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National Weather at 150am December 21 2004


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Winter arrives today

1:52 A.M. ET 12/21/2004


Matthew Newman, Sr. Meteorologist, The Weather Channel




Just as the region begins to recover from the last arctic blast, the next one is already overspreading the Northern Plains and Upper Midwest with more bitter cold air. Temperature across parts of North Dakota and northern Minnesota will not rise above zero today. This colder air will continue spreading south and east behind the arctic cold front and locations from Minneapolis to Omaha will see falling temperatures today. The air ahead of the front will remain mild with readings actually expected to top out a few degrees above average from the Ohio Valley to the mid-Mississippi Valley. These areas will see the bottom drop out once again into Wednesday and Thursday. This will also cause the lake-effect snow machine to crank back up. Meanwhile, only light snow should fall today across the Great Lakes as a weakening storm works through. The remainder of the region should experience partly cloudy skies. High will range from the sub-zero readings across the Northern Plains to the mild 40s and 50s from the mid-Mississippi Valley to the Ohio Valley. The next storm to target the region will take shape near the lower Mississippi Valley over the next few days and could threaten areas from the mid-Mississippi Valley into the Ohio Valley with snow. Winter storm watches are posted from southern Missouri to Indiana.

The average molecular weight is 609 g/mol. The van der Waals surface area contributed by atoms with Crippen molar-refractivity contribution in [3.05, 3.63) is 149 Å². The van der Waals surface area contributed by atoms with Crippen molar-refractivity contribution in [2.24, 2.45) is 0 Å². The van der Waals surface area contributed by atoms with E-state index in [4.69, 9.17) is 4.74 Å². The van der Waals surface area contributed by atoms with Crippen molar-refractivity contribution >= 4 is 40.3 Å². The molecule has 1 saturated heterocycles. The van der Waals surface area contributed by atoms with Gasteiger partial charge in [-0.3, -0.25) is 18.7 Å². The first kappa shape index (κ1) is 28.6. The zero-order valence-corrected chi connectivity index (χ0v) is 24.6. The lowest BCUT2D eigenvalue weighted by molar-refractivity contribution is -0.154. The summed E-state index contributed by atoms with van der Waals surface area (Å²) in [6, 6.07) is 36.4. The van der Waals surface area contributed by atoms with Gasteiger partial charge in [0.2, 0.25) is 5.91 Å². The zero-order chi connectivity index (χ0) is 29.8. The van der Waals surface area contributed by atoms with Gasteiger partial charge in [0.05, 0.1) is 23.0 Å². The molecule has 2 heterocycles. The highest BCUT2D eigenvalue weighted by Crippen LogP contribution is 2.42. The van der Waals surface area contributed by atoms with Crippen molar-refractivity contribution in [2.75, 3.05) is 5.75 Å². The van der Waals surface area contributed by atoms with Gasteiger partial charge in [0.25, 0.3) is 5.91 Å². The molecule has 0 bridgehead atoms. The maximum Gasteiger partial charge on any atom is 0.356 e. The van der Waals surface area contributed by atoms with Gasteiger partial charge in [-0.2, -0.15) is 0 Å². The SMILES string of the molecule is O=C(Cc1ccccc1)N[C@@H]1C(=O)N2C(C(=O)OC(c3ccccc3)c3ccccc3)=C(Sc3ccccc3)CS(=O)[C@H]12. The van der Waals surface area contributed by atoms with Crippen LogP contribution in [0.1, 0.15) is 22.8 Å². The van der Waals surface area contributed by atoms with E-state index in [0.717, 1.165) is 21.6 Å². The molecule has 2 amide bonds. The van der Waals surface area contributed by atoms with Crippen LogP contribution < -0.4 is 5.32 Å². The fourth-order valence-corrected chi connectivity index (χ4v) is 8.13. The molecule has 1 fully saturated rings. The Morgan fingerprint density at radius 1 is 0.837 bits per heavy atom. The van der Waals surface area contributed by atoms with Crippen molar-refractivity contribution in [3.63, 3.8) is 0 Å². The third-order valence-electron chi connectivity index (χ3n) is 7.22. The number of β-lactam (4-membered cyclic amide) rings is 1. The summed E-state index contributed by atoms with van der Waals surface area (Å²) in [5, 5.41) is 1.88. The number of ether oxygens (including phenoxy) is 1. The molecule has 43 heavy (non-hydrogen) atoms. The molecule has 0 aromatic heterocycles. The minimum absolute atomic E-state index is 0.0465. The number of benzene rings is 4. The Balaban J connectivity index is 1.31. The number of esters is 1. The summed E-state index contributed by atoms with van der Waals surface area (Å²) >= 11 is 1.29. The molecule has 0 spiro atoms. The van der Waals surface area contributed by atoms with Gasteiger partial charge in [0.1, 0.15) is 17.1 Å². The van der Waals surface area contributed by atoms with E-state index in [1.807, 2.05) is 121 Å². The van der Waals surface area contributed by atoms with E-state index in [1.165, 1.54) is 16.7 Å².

Most of the Southeast will recover today from the blast of frigid air as readings warm back up to levels more typical for this time of the year. In fact, the Southern Plains and lower Mississippi Valley will experience readings some 5 to 10 degrees above seasonal averages. The bad news is that this weather will not last as the arctic air now invading the Midwest overspreads the region over the next few days. To make matter worse, a developing storm system over the lower Mississippi Valley promises to deliver everything from severe weather to even snow. Showers should first begin developing late today across eastern Texas and Louisiana as moisture begins to lift out of the Gulf of Mexico. Severe storms may also develop overnight and spread eastward on Wednesday. As the moisture encounters the cold air spilling southward, snow could develop as far south as Arkansas and Tennessee where winter storm watches have been raised.



While the region will be begin the day with some of the coldest air since last winter, afternoon temperatures will rebound. Highs this afternoon will range from the 20s across Northern New England to the 40s from the Ohio Valley to the Mid-Atlantic. High pressure will result in generally partly cloudy skies. A few snow showers are possible across the Great Lakes as a weakening storm system pushes through. A more significant warm-up is in store for Wednesday and Thursday with highs topping out well into the 50s across parts of New England and 60s across the Mid-Atlantic. The next arctic blast will arrive in time for the Christmas Eve and Christmas Day.



Valley fog will again lower visibilities from the valleys of California through the Great Basin today as a ridge of high pressure remains parked over the Pacific. A disturbance dropping southward out of Canada on the eastern side of the ridge will cause some snow to fall along the Northern Rockies. In addition, another upper-level disturbance will cause some rain and snow showers to develop along the Southern Rockies. Otherwise, dry and partly cloudy to mostly sunny conditions should prevail. Highs will range from the 40s across the Pacific Northwest to the 60s across the Southern California and the Southwest.

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